Sunday, February 28, 2010

Book Review: One and the Same

I first learned of One and the Same from the author's blog entry at DoubleX. The text intrigued me enough to go over to Amazon and read a description of the book there. Lest you think the book is only of interest to parents of identical twins, Amazon says:
If you’re considering IVF, if you are a twin or have a twin, or are married to a twin, or dating one, this book is a necessity.
"Considering IVF"? Really? To be fair, the chapter on fertility treatments is more relevant to fraternal twins. But if IVF is your only interest, you can probably just read that chapter.

What sold me on the book was the author's quote:
My parents could not have been more loving, stimulating, or "modern" in their childrearing, but it literally never occurred to them to spend time with Robin and me separately and that omission backfired at the end of the day. When I interviewed my mother for my book, and asked her why she and Dad never took us anywhere separately, she looked pained. "Because we didn’t think that way," she told me. "We just thought in terms of doing things as a family. I should have been aware of it because I should have been smart enough to figure out that something is gained when you’re alone with a person. I should have realized that. But it never occurred to us. It always was a matter of 'Let’s. Not: 'You come with me and you go with him.'"

She said they realized their mistake in one powerful instant when I was eighteen and they invited me to go with them for a weekend at a bed-and-breakfast. "You said you were uncomfortable coming along because you’d never been alone with us. It was like somebody shot us between the eyes; we couldn’t believe it. ‘How could this have happened?’ We never noticed that we had never been with one child."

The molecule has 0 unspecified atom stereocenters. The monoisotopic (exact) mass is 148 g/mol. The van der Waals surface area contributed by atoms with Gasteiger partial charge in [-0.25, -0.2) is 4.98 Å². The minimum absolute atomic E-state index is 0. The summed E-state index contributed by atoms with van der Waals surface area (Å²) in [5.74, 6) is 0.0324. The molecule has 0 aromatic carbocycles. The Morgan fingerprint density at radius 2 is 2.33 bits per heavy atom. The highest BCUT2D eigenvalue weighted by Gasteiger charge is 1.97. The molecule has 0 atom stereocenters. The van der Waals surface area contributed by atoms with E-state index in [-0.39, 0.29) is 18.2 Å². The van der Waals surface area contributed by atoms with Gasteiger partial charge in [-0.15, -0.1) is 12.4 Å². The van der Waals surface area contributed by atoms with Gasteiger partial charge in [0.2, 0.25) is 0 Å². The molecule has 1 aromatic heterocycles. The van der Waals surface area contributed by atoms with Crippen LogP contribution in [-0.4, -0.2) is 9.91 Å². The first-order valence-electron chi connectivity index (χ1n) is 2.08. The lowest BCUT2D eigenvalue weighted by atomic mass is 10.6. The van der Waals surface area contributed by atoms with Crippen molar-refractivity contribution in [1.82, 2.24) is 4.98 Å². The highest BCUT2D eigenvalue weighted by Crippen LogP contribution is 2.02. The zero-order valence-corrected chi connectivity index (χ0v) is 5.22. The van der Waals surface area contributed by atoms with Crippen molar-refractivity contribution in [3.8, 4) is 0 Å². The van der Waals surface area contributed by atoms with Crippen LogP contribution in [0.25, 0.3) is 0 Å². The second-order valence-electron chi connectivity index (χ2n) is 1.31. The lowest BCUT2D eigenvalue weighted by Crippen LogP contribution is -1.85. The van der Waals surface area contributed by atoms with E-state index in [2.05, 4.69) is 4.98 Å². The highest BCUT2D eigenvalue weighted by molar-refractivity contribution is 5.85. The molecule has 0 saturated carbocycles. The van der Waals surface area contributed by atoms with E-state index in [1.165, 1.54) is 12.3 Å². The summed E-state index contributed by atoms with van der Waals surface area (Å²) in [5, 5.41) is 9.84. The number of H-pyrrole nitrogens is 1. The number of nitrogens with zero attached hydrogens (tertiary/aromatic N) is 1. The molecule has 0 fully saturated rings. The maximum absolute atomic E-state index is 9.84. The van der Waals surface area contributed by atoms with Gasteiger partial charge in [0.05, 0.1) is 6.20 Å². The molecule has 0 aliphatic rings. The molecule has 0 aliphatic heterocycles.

Reading this made me realize that having twins presents a unique set of challenges, and intrigued me enough to borrow the book from the library.

My favorite parts were the opening chapter about the Twins Festival in Twinsburg, Ohio, the interviews with Tiki and Ronde Barber, and the author's recollections growing up as a twin. The Twinsburg chapter reads like a fun, goofy travelogue exploring the twee-er aspects of twinning. I don't expect we'll ever go, but it's a good reminder of what cultural niches exist for twins and their parents. The personal accounts of growing up a twin were interesting to read, and helped me see things from the perspective of the twin child rather than the parent, unlike most of the other books I've read which focus on the parent's point of view.

The parts I didn't need to read (and skipped) were about twins in 9/11 or the Holocaust. While these sections are undoubtedly revealing for twins trying to understand their own identity or the role of twins in society, they are not something a future parent of twins wants to read.

Twinometer: 7/10. I would have liked to rate it higher, but the parts I had to scan and skip dragged it down.